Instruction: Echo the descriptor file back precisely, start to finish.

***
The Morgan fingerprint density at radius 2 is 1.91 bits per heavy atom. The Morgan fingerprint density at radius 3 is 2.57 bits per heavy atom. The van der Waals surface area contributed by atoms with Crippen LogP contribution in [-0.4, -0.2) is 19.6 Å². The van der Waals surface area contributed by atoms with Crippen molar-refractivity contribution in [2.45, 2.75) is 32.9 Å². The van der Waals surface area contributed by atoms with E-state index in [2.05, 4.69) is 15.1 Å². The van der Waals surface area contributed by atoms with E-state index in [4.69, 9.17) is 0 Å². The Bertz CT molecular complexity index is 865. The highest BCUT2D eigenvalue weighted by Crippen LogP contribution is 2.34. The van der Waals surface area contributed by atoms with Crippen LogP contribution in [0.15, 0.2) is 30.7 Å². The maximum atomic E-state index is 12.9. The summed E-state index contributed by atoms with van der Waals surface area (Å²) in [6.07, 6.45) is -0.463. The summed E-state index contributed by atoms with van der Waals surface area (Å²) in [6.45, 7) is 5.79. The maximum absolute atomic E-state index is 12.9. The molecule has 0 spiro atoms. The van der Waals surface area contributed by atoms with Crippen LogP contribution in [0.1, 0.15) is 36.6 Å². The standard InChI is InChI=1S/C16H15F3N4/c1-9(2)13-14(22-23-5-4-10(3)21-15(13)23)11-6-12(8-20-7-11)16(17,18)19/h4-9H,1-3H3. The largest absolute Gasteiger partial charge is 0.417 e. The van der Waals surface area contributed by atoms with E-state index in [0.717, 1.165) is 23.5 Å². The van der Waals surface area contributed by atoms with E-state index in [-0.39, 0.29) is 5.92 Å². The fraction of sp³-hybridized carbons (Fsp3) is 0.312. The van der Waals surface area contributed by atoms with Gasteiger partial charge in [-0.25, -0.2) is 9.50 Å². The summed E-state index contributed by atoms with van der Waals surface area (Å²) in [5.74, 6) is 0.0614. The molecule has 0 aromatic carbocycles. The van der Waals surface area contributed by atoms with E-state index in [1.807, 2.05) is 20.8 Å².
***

The Morgan fingerprint density at radius 2 is 1.91 bits per heavy atom. The Morgan fingerprint density at radius 3 is 2.57 bits per heavy atom. The van der Waals surface area contributed by atoms with Crippen LogP contribution in [-0.4, -0.2) is 19.6 Å². The van der Waals surface area contributed by atoms with Crippen molar-refractivity contribution in [2.45, 2.75) is 32.9 Å². The van der Waals surface area contributed by atoms with E-state index in [2.05, 4.69) is 15.1 Å². The van der Waals surface area contributed by atoms with E-state index in [4.69, 9.17) is 0 Å². The Bertz CT molecular complexity index is 865. The highest BCUT2D eigenvalue weighted by Crippen LogP contribution is 2.34. The van der Waals surface area contributed by atoms with Crippen LogP contribution in [0.15, 0.2) is 30.7 Å². The maximum atomic E-state index is 12.9. The summed E-state index contributed by atoms with van der Waals surface area (Å²) in [6.07, 6.45) is -0.463. The summed E-state index contributed by atoms with van der Waals surface area (Å²) in [6.45, 7) is 5.79. The maximum absolute atomic E-state index is 12.9. The molecule has 0 spiro atoms. The van der Waals surface area contributed by atoms with Crippen LogP contribution in [0.1, 0.15) is 36.6 Å². The standard InChI is InChI=1S/C16H15F3N4/c1-9(2)13-14(22-23-5-4-10(3)21-15(13)23)11-6-12(8-20-7-11)16(17,18)19/h4-9H,1-3H3. The largest absolute Gasteiger partial charge is 0.417 e. The van der Waals surface area contributed by atoms with E-state index in [0.717, 1.165) is 23.5 Å². The van der Waals surface area contributed by atoms with E-state index in [-0.39, 0.29) is 5.92 Å². The fraction of sp³-hybridized carbons (Fsp3) is 0.312. The van der Waals surface area contributed by atoms with Gasteiger partial charge in [-0.25, -0.2) is 9.50 Å². The summed E-state index contributed by atoms with van der Waals surface area (Å²) in [5.74, 6) is 0.0614. The molecule has 0 aromatic carbocycles. The van der Waals surface area contributed by atoms with E-state index in [1.807, 2.05) is 20.8 Å².